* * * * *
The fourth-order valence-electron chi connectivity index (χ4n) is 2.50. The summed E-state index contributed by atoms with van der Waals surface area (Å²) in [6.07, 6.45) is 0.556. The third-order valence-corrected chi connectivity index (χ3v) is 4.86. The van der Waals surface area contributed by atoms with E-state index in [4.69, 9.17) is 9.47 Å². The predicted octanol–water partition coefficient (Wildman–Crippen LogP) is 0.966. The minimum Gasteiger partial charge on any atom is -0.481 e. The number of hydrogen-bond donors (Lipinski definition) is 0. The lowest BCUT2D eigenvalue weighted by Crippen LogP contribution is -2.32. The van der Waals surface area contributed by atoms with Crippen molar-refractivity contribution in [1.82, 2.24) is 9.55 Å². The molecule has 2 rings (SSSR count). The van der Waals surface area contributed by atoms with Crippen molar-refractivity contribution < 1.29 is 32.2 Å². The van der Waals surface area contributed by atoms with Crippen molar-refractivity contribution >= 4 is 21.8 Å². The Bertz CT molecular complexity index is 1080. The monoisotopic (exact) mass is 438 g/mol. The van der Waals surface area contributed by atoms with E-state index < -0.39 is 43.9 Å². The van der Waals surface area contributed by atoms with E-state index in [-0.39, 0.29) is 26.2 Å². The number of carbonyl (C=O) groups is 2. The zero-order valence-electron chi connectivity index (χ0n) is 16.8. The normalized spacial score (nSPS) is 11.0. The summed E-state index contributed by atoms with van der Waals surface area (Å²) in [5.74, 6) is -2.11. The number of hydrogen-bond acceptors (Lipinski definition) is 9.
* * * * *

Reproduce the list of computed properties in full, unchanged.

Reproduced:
The fourth-order valence-electron chi connectivity index (χ4n) is 2.50. The summed E-state index contributed by atoms with van der Waals surface area (Å²) in [6.07, 6.45) is 0.556. The third-order valence-corrected chi connectivity index (χ3v) is 4.86. The van der Waals surface area contributed by atoms with E-state index in [4.69, 9.17) is 9.47 Å². The predicted octanol–water partition coefficient (Wildman–Crippen LogP) is 0.966. The minimum Gasteiger partial charge on any atom is -0.481 e. The number of hydrogen-bond donors (Lipinski definition) is 0. The lowest BCUT2D eigenvalue weighted by Crippen LogP contribution is -2.32. The van der Waals surface area contributed by atoms with Crippen molar-refractivity contribution in [1.82, 2.24) is 9.55 Å². The molecule has 2 rings (SSSR count). The van der Waals surface area contributed by atoms with Crippen molar-refractivity contribution < 1.29 is 32.2 Å². The van der Waals surface area contributed by atoms with Crippen molar-refractivity contribution >= 4 is 21.8 Å². The Bertz CT molecular complexity index is 1080. The monoisotopic (exact) mass is 438 g/mol. The van der Waals surface area contributed by atoms with E-state index < -0.39 is 43.9 Å². The van der Waals surface area contributed by atoms with E-state index in [-0.39, 0.29) is 26.2 Å². The number of carbonyl (C=O) groups is 2. The zero-order valence-electron chi connectivity index (χ0n) is 16.8. The normalized spacial score (nSPS) is 11.0. The summed E-state index contributed by atoms with van der Waals surface area (Å²) in [5.74, 6) is -2.11. The number of hydrogen-bond acceptors (Lipinski definition) is 9.